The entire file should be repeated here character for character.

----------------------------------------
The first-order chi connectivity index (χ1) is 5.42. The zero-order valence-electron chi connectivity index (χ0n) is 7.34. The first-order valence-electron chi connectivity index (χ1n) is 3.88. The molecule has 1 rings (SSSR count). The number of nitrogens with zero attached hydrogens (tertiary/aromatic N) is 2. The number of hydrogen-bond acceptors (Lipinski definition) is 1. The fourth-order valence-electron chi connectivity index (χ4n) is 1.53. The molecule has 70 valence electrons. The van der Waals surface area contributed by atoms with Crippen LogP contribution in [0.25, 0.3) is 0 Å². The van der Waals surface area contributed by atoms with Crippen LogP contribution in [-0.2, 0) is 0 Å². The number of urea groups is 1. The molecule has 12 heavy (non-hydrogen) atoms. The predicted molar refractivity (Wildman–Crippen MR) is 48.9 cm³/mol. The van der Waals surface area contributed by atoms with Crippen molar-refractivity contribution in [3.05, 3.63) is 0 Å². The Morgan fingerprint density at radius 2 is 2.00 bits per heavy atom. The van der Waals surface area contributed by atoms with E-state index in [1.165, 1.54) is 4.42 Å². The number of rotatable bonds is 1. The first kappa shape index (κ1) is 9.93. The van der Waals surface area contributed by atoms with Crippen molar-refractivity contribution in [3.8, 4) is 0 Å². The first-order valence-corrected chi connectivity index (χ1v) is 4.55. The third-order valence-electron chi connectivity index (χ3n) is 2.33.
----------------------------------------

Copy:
The first-order chi connectivity index (χ1) is 5.42. The zero-order valence-electron chi connectivity index (χ0n) is 7.34. The first-order valence-electron chi connectivity index (χ1n) is 3.88. The molecule has 1 rings (SSSR count). The number of nitrogens with zero attached hydrogens (tertiary/aromatic N) is 2. The number of hydrogen-bond acceptors (Lipinski definition) is 1. The fourth-order valence-electron chi connectivity index (χ4n) is 1.53. The molecule has 70 valence electrons. The van der Waals surface area contributed by atoms with Crippen LogP contribution in [0.25, 0.3) is 0 Å². The van der Waals surface area contributed by atoms with Crippen LogP contribution in [-0.2, 0) is 0 Å². The number of urea groups is 1. The molecule has 12 heavy (non-hydrogen) atoms. The predicted molar refractivity (Wildman–Crippen MR) is 48.9 cm³/mol. The van der Waals surface area contributed by atoms with Crippen molar-refractivity contribution in [3.05, 3.63) is 0 Å². The Morgan fingerprint density at radius 2 is 2.00 bits per heavy atom. The van der Waals surface area contributed by atoms with E-state index in [1.165, 1.54) is 4.42 Å². The number of rotatable bonds is 1. The first kappa shape index (κ1) is 9.93. The van der Waals surface area contributed by atoms with Crippen molar-refractivity contribution in [3.8, 4) is 0 Å². The first-order valence-corrected chi connectivity index (χ1v) is 4.55. The third-order valence-electron chi connectivity index (χ3n) is 2.33.